The season of partying has begun! Io Saturnalia! ...although to be honest I’ve never been terribly confident about social occasions. Nothing illustrates my lack of prowess so well as the time I turned up to a party to find the hostess still in her dressing-gown with a towel around her hair. And that was in … Continue reading Coping with the party season, Roman-style
Things that go slop in the night: a Samain warning before bedtime.
Never mind the pumpkins and the witches’ hats: here’s a timely tale borrowed from our Irish neighbours. It wasn’t written down until about 900 years ago but may be much older. Unless a miracle happens, this sort of thing is the nearest we’re ever likely to get to the kind of story Tilla’s people might … Continue reading Things that go slop in the night: a Samain warning before bedtime.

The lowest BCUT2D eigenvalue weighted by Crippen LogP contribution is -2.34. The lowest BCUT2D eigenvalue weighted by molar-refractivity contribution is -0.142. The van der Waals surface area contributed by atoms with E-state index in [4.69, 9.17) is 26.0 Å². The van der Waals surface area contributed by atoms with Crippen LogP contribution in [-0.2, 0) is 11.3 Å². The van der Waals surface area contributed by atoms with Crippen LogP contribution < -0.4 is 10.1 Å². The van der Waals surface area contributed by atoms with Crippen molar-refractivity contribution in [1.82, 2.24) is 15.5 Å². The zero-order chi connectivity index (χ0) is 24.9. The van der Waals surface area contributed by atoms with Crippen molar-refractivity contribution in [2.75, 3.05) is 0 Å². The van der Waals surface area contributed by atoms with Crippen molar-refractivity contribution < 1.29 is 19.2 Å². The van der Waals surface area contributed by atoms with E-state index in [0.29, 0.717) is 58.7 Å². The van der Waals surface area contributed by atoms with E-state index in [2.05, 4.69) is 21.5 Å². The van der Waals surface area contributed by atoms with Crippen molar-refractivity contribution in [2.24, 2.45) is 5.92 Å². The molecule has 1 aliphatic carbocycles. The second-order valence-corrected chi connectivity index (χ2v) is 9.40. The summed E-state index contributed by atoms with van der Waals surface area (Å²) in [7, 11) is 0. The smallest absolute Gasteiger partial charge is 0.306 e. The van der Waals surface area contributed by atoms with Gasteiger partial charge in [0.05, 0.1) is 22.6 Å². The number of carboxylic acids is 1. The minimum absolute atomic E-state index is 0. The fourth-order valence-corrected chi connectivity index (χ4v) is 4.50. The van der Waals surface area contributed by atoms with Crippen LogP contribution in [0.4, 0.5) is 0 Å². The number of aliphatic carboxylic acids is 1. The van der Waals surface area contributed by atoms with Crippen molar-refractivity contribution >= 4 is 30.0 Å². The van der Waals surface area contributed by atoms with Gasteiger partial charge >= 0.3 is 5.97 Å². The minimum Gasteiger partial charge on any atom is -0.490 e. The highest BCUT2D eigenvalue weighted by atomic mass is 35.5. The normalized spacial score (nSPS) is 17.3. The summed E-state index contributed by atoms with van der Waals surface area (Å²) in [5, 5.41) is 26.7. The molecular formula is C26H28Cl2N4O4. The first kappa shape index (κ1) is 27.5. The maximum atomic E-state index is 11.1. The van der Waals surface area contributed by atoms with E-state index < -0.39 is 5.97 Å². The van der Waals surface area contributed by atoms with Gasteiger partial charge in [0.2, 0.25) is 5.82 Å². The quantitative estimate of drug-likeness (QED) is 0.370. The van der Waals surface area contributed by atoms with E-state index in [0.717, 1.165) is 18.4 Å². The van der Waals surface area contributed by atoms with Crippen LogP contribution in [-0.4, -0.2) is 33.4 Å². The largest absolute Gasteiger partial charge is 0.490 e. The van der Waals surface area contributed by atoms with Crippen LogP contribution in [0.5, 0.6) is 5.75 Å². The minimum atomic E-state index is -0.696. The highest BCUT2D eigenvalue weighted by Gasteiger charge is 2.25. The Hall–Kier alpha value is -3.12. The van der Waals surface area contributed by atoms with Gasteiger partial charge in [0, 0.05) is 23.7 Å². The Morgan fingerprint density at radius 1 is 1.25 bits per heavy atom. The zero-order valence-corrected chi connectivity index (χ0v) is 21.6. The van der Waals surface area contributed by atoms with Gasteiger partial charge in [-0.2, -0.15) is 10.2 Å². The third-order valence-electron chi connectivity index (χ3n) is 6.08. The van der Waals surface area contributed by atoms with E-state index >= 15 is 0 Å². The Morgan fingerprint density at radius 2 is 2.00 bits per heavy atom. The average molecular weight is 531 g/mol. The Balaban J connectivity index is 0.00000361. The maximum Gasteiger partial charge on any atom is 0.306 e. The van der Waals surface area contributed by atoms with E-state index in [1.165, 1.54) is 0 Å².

How not to give the game away – in Czech
One of the challenges of writing a crime novel is to slip in enough clues to keep the reader - and the sleuth - guessing, while not giving away so much that there are no surprises at the end. I never really know whether I've got the balance right until someone else reads it. Husband, … Continue reading How not to give the game away – in Czech
A source for Roman Britain
Some months ago various kind people helped me put together some sources for finding out about Roman Britain. Here's one that got away. I'm still wondering how. "Roman Britain - A Sourcebook" (it's hard to say it more clearly than that, isn't it?!) edited by Stanley Ireland, published by Routledge and updated to a third … Continue reading A source for Roman Britain
Divided by a common language
Thanks to several readers from (I'm guessing) the US, who have got in touch to express surprise about the appearance of sweetcorn in the fields of Roman Britain. They're right, of course - maize wasn't grown here until many centuries later, and is still somewhat temperamental, as our vegetable patch will testify. The problem's arisen … Continue reading Divided by a common language